by Jill Eggleton
Covid-19 came, an invisible thief. Silently and stealthily it infiltrated every corner of the globe, and it stole. It stole lives, it stole freedoms, it stole friendships, and it stole learning time, a precious treasure of the young.
The theft of learning time translates to ‘learning loss’ and other buzzwords such as ‘interrupted learning’ and ‘unfinished learning,’ to which the Covid-19 thief has given new meaning.
This invisible thief forced school closures and disrupted the education of students worldwide. Students lost time — time to consolidate and practice skills learned and time to build new competencies. While this time loss affected most students, it was especially detrimental to those of lowest overall achievement.
The Covid-19 thief not only stole time; it stole teachers’ and students’ passion, motivation, and engagement — losses not so easily measured but of serious concern to learning growth.
Instead, it stirred up anxiety. Anxiety among parents who fear their child is below grade level. Anxiety for teachers who worry how to ‘bridge the gap,’ and anxiety for students who constantly hear they have lost something but are not sure what.
Concerns are indeed a reality. However, putting aside the negatives, I think we should also consider what has been gained. What have students learned in their absence from school as they have known it?
I am confident they have learned a great deal — skills that can’t be measured by a test score. Values, like resilience and contentment, gratitude, empathy, kindness, patience, and an appreciation of all that it means to be in a physical classroom environment with a teacher and their peers.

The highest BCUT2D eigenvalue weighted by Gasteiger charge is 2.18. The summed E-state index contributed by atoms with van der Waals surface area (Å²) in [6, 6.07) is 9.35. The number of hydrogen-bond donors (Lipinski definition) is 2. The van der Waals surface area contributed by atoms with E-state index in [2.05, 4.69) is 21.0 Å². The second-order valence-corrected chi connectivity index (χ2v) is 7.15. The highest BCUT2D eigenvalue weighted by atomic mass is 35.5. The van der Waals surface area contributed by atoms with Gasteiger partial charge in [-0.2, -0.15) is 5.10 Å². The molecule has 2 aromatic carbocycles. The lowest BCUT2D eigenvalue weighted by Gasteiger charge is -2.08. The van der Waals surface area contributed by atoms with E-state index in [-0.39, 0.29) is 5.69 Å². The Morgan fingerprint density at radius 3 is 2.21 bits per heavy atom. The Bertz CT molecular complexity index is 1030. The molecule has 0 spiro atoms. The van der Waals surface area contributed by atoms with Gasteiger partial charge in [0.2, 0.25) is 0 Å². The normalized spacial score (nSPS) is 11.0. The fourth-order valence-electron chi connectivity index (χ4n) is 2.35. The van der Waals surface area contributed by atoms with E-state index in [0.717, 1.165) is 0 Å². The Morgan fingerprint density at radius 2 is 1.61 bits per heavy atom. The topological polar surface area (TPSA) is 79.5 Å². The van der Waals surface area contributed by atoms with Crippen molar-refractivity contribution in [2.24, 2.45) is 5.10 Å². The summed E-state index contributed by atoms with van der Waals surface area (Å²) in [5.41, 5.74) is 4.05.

These qualities are treasures of enormous value for students as this educational crisis begins to dissipate and educators search for ways to regain the effects of lost learning time.
There is no definitive answer to this question, as I believe there are many and varied ideas. However, I do believe summer school can be a very real solution to the problem of learning stolen by Covid-19.
Summer school provides opportunities for students to bridge the gap of learning loss simply by providing extra time. And time is especially important for the vulnerable, disproportionately affected students who have been robbed of gains they could have and should have made.
I’m not an expert in this area, having never experienced summer school as either a teacher or a student. But because of our current situation, I have given a great deal of thought to what really matters and what would be my focus, if I were to teach summer school.
I believe most importantly, I would endeavor to ignite or reignite a passion for learning.
A passion is something that can truly be lost and if it is lost, it will have an extremely detrimental effect on learning. I therefore would focus on learning that taps into the emotional part of the brain that motivates and engages students in the learning experience.
And so, I would read aloud to my students every single day without fail — a huge variety of rich literature — weird and wild and wacky stories! Stories that whisper, stories that shout. Stories that reach out and grab the heart of the listener.